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World Markets Exposed by Overconfidence, Warns BIS

Author: Corey McDowell - Economics Editor

Published: 9 Dec 2019

Last Updated: 6 Feb 2020


The Swiss-based Bank of International Settlements (BIS) has warned against bullish behaviour in global financial markets in their latest quarterly review. The BIS is an international financial institution which is owned by 60 central banks around the world and it self-describes itself as “the bank for central banks”. Markets had been cautious in September due to fears over a no-deal British withdrawal from the European Union and trade tensions between China and the United States but apparent progress on both these fronts since then seems to have given markets more confidence. However, recent US legislation concerning Hong Kong and American efforts to disrupt the World Trade Organisation’s (WTO) appellate body has shown caution should still be shown. Official data from China shows that growth has slowed to the lowest level in 30 years, perhaps hampered by the drop in exports to the US by 23%.

In other areas, the review by the BIS highlighted areas of concern such as corporate debt, the lowering of interest rates, equity valuations and more rounds of quantitative easing. The BIS’s Head of the Monetary and Economic Department, Mr Claudio Borio, made these points in a speech publicising the review. As per usual, these points in both the review and the speech were expressed in the language of central banker jargon:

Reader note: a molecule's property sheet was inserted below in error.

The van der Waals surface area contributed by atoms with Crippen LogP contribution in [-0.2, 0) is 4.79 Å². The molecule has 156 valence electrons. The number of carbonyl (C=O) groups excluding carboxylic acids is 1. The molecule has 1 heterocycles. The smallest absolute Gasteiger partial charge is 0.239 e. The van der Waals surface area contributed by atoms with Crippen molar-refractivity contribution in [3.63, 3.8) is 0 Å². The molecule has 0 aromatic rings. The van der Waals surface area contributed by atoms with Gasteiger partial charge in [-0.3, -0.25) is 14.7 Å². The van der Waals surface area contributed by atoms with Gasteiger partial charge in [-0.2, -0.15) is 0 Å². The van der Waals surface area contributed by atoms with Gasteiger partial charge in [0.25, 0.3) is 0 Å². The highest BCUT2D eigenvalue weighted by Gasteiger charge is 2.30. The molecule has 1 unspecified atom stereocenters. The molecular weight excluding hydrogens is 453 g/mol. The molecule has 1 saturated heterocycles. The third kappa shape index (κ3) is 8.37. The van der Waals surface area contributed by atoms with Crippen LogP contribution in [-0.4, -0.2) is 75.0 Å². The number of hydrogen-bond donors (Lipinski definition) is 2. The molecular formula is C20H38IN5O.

Corporate Debt

“corporate bond valuations showed signs of diverging from their traditional economic drivers”

US Equity Valuations

“Signs of high risk-taking, such as the very low level of the VIX and the record high positions betting on a further decline, also hint at stretched valuations. A similar picture applies to US commercial real estate, where prices have been quite buoyant.” 

Monetary Policy

“central banks' post-crisis unconventional operations have left a profound imprint on market functioning” 

Credit - Central Bank of Norway 

It is clear from the statements of national and international monetary institutions that the global economy is in a perilous position. Gold over the last three months has declined against the US dollar, reflecting the bullish behaviour of markets, and is currently trading at $1463.45 per troy ounce (a fall of 2.85% from $1506.30 per ounce). The warnings of economic danger, however, still remain. Are traders, investors and markets paying attention to these warning signs?

Further Reading

You may be interested in exploring more articles in our precious metal and coin news section of the website.

The full BIS Quarterly Review can be found here and Mr Borio's media briefing can be found here.

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